Food banks: Flawed benefits system failing Hackney’s most vulnerable
(The team at Hackney Foodbank)
Residents with severe mental health problems are being thrown on the scrapheap and left to a downward spiral of poverty under the new Universal Credit system.
That’s the verdict of the team at Hackney Foodbank who say poverty is the worst they’ve ever known it – they say most of the people going hungry and struggling to pay rent are those with conditions like depression, anxiety, agoraphobia and post-traumatic stress disorder.
As the charity gears up for a busy summer holidays, they’re already reeling from a 44% increase in referrals. At the end of every week the shelves are almost empty and they’re spending around £1,000 per week on food shops. Hackney Foodbank distributes over two tonnes of food per week to people in need. The school holidays are the most pressured time as parents, who usually depend on free school meals, struggle to meet the cost of feeding their children lunch.
Melanie Rochford, Business and Development Director at Hackney Foodbank, said: “Mental health is debilitating but it’s unseen. We’re in a situation now locally where residents receiving Disability Living Allowance are being forced to undergo reassessment. They’re being assessed by unqualified, non-medical people who in many cases disagree with doctors and deem them fit to work."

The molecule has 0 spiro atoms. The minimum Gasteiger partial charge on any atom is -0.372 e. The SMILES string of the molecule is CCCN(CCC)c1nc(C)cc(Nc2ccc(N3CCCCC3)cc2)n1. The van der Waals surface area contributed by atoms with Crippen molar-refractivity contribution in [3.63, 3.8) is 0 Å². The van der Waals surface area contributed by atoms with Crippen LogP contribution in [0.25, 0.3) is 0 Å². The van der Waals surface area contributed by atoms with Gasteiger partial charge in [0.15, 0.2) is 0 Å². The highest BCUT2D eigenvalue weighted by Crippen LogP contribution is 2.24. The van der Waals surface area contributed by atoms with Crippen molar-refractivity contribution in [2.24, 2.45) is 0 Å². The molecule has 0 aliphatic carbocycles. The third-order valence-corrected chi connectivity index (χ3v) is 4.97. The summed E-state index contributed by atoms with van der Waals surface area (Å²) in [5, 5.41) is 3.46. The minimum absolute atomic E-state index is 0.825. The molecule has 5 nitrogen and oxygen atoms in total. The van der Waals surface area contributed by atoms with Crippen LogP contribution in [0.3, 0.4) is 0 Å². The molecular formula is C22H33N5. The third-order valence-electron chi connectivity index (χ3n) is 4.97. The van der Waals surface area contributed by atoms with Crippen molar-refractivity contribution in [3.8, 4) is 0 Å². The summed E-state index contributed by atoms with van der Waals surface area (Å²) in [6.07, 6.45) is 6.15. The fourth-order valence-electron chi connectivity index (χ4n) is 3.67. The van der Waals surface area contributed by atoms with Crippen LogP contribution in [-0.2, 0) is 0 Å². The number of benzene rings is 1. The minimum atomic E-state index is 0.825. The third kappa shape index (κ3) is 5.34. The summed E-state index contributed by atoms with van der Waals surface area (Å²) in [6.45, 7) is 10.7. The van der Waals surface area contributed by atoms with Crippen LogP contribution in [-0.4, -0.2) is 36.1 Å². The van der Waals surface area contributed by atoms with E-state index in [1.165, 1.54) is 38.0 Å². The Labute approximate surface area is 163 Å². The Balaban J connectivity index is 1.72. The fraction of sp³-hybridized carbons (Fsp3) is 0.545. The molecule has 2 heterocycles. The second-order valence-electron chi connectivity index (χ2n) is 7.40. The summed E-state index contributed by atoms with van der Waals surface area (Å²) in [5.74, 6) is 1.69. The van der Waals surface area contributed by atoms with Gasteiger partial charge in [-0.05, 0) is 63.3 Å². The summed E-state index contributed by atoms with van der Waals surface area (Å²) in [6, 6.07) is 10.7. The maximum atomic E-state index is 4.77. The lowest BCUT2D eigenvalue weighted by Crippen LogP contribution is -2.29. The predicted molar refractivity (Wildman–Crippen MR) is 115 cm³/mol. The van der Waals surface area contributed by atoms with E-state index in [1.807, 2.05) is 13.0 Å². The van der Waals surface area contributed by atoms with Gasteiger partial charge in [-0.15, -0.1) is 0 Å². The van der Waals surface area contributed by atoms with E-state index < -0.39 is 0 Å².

She added: “People with mental health problems are being thrown on the scrapheap and into high stress situations. The impact for many is that they spiral into deeper depression and anxiety, increasing the risk of a psychotic episode. Self-harm and suicide rates are up. People are at the end of their tether. We see them every week – they’re desperate and they say things like: ‘I’m just waiting for my life to end.’
Single mums, children and young single men are the most regular groups depending on the foodbank for help. According to recent research by Howsy, Hackney residents pay an average of 83% of their salary on rent – that’s a higher proportion than any other London borough.
Melanie puts local poverty down to a combination of forces: high rents, a lack of social housing, low wages and a lack of employers paying living wage and Universal Credit rollout which she says leaves many without any benefits for up to eight or nine weeks.
After paying bills, rent and debts, some residents are left with as little as £50 per month to live on.
The Local Buyers Club has been supporting local food banks for the past two years, setting up new donation points and fundraising.
How you can help.
Locals can donate food at:
Location Location and Askew Eyewear on Stoke Newington Church Street,
The Deli Downstairs in Victoria Park Village
L’Epicerie 56 on Chatsworth Road
Bournes Fishmonger, Highbury Barn - collection for Islington Foodbank
Freemans butchers - Crouch End - collection for Haringey Foodbank
Items regularly in short supply include: tinned fruit, tinned meat, tinned fish, UHT milk, long life fruit juice, curry sauce, tinned pasta, savoury biscuits· mashed potato, toilet rolls and soap.
Other donation points in Hackney can be found by clicking here
To make a financial contribution visit: https://hackneyfoodbank.churchsuite.co.uk/donate/fund/2
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